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California Just Became the First State to Require Public Companies to Have Women on Their Boards

October 1, 2018, 10:09 AM UTC

A glass-ceiling breaking law that’s been making its way to Jerry Brown’s desk since spring got the California Governor’s signature on Sunday.

The law requires publicly held companies that are incorporated in California to have at least one woman on their boards by the end of 2019, becoming the first state with a female board requirement. By 2021, they’ll have to have two to three women, depending on the size of the board.

Hannah-Beth Jackson, a Democratic state senator who helped write the law, said a quarter of publicly traded companies in California don’t have women on their boards. According to a report by PwC, only a quarter of S&P 500 companies have more than two women on their boards.

The law is likely to face legal challenges. In order for a gender preference of this kind to be upheld, the state must show that governmental action is the best way to achieve the outcome, and that there’s a governmental reason for pursuing it. For Governor Brown, who will leave office in early 2019, signing the law the weekend after Brett Kavanaugh was voted out of committee was more likely a symbolic rejection of gender-based discrimination than a good faith effort to enact a law.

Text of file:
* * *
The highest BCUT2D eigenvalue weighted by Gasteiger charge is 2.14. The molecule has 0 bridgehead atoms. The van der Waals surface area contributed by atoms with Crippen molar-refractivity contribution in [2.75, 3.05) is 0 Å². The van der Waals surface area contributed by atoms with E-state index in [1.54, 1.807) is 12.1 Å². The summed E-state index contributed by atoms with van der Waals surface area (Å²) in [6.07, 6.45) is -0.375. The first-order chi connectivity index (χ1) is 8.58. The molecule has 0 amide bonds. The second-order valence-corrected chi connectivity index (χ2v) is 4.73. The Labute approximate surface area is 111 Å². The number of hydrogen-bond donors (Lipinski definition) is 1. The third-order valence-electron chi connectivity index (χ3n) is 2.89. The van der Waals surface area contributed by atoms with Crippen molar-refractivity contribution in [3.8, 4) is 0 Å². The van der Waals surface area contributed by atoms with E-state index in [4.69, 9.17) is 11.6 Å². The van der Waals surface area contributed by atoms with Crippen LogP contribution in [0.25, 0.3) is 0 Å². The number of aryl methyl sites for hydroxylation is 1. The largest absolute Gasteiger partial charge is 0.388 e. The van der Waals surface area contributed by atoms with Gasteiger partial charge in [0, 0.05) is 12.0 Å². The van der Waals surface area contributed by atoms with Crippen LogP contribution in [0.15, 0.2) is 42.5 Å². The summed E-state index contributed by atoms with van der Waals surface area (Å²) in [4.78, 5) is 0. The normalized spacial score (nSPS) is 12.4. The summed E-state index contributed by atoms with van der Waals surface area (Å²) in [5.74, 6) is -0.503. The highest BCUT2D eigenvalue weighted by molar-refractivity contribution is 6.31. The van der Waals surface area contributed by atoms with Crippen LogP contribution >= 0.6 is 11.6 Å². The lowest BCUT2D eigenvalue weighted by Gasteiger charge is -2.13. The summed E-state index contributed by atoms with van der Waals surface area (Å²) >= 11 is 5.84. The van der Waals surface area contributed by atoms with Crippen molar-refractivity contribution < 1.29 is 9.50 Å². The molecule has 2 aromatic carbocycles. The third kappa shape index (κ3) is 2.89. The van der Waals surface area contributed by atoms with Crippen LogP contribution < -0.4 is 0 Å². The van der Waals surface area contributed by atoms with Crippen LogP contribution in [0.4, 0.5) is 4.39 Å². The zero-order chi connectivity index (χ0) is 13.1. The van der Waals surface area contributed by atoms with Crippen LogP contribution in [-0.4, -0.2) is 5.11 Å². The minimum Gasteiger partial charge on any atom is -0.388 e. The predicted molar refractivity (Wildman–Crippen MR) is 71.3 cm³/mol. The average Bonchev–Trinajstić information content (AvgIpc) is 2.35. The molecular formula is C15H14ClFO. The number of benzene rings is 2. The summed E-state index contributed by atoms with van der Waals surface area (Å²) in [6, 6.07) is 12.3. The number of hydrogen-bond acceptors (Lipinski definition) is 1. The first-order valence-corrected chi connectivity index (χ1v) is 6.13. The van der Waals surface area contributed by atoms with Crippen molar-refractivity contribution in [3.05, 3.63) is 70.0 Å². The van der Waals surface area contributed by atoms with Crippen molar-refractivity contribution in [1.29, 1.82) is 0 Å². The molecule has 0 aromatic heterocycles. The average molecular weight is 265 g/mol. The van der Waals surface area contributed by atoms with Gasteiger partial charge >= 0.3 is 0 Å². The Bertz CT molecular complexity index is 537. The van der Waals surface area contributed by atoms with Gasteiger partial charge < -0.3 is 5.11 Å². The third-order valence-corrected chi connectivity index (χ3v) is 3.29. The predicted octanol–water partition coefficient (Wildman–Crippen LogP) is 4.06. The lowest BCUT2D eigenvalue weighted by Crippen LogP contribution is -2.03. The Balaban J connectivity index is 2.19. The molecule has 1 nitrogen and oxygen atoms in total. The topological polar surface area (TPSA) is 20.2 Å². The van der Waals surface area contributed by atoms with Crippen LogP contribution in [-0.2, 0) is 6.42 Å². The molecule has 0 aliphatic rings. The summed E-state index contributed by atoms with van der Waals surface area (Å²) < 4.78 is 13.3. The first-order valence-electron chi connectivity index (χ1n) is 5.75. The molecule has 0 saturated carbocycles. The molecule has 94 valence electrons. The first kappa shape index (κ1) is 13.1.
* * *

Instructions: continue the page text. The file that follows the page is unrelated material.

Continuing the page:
In a letter to the California State Senate that was copied to the Senate Judiciary Committee, Governor Brown explained his reasoning for signing the bill despite potential legal challenges: “Recent events in Washington, D.C. — and beyond — make it crystal clear that many are not getting the message.”